Graphic Technologies Student Designs New Lakewood Playhouse Logo
When Lakewood Playhouse announced its brand new 80th Anniversary Logo earlier this week, it publicly unveiled a partnership between the local theatre company and Clover Park Technical College that allowed a CPTC student to design the new logo.
Lakewood Playhouse and the CPTC Graphic Technologies program worked together throughout the past five months to give students the opportunity to design the new logo, under guidance from the theatre’s resident poster designer James Stowe. Eventually, John Barger’s designs were selected as the new slate of logos.
“We love the classic, retro feel of these designs,” Lakewood Playhouse Managing Artistic Director John Munn said in the press release. “But we also love the clean and elegant lines that capture our vision for the theatre’s future. We can’t wait to share it with our Theatre Family throughout the area and beyond.”
For Barger, who grew up in Puyallup and whose father attended Clover Park, the logo provided the perfect opportunity to take a historical inspiration but still build from scratch. Basing the typeface off old-fashioned, thick-stroked theatre fonts, he created his own lettering style with more modern lines.
“Something I played around with right away was the idea of a ticket stub,” Barger said. “I developed the typeface to fit the ticket stub icon and convey the old double-stroked theatre fonts in a more modern style. There wasn’t any font like that, so I made it.”
The partnership between the two organizations grew from Munn’s Rotary connection to CPTC President Dr. Joyce Loveday. They discussed opportunities for collaboration, and the search for a new logo became the perfect task. Stowe served as a mentor to CPTC’s students, coming to classes several times throughout fall quarter and offering his freelance experience. In the official terminology, he served as the “representative for the client” to realistically simulate a graphic design marketing relationship.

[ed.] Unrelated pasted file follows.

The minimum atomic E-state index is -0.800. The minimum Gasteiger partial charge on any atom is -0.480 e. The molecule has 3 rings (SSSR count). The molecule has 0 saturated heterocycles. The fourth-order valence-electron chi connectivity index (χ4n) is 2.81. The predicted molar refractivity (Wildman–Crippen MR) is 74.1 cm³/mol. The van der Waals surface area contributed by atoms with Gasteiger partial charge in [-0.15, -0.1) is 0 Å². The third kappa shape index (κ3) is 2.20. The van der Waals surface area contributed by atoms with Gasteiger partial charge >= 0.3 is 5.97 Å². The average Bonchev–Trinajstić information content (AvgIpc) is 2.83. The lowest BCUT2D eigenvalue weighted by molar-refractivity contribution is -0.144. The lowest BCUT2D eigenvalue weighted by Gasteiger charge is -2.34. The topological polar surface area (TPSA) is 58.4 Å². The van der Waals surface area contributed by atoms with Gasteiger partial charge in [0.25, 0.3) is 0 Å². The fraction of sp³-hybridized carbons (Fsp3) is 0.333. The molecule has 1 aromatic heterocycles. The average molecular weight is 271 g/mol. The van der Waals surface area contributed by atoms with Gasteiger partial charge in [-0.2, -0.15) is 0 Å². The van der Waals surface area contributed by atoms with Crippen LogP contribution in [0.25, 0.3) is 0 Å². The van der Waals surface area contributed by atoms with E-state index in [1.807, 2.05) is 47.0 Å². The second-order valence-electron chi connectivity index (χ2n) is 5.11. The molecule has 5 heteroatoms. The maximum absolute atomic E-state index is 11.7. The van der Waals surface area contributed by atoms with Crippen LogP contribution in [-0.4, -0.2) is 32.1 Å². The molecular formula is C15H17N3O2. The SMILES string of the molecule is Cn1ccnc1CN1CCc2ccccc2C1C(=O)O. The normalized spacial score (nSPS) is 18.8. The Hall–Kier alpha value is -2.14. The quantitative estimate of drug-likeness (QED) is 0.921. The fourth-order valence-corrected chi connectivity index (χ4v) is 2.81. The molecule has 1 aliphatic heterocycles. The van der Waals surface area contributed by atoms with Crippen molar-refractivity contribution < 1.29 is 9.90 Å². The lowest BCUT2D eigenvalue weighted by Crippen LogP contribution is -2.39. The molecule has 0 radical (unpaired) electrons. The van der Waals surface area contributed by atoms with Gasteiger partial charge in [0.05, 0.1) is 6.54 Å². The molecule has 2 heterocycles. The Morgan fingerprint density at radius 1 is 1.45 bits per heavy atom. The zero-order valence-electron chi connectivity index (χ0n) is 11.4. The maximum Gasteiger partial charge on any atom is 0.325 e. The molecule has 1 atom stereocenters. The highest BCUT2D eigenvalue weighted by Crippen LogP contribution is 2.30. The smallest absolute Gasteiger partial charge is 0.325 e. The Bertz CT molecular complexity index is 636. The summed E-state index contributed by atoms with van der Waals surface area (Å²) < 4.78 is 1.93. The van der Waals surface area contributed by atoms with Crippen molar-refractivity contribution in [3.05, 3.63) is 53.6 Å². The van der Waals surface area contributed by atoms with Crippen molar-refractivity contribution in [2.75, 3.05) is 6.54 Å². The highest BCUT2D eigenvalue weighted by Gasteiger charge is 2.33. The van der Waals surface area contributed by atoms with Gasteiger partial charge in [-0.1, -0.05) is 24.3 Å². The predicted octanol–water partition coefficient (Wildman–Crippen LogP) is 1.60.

“We jumped at the opportunity to be able to team up with Clover Park’s Graphic Technologies program,” Munn said. “The idea of having an educational opportunity wrapped around the creation of our theatre’s new representational logo went hand-in-hand with our education department – The Lakewood Institute of Theatre.”
With Lakewood Playhouse celebrating its 80th Anniversary and CPTC celebrating its 75th, the experience marks a unique collaboration between a pair of institutions with long-established educational roots in the community.
“Since 2002, we have offered educational opportunities and outreach for youth and adults. Having our resident poster artist James Stowe, who himself is a working freelance artist, teaching side-by-side with Darryl Owens for his students seemed like a natural extension of our program,” Munn said.
Owens praised the partnership not just for the experience it gave Barger, but for the opportunities it provided for every student in the program. He said about six students put together artistic design options, while others helped critique and develop the designs of their classmates. In the end, the collaboration has left everyone involved excited for the future.
“We couldn’t be more thrilled with John’s designs, and we look forward to many more opportunities that our Lakewood community-based organizations and deeply-rooted institutions can team up on in the future!” Munn said.
To learn more about CPTC's Graphic Technologies program, click here.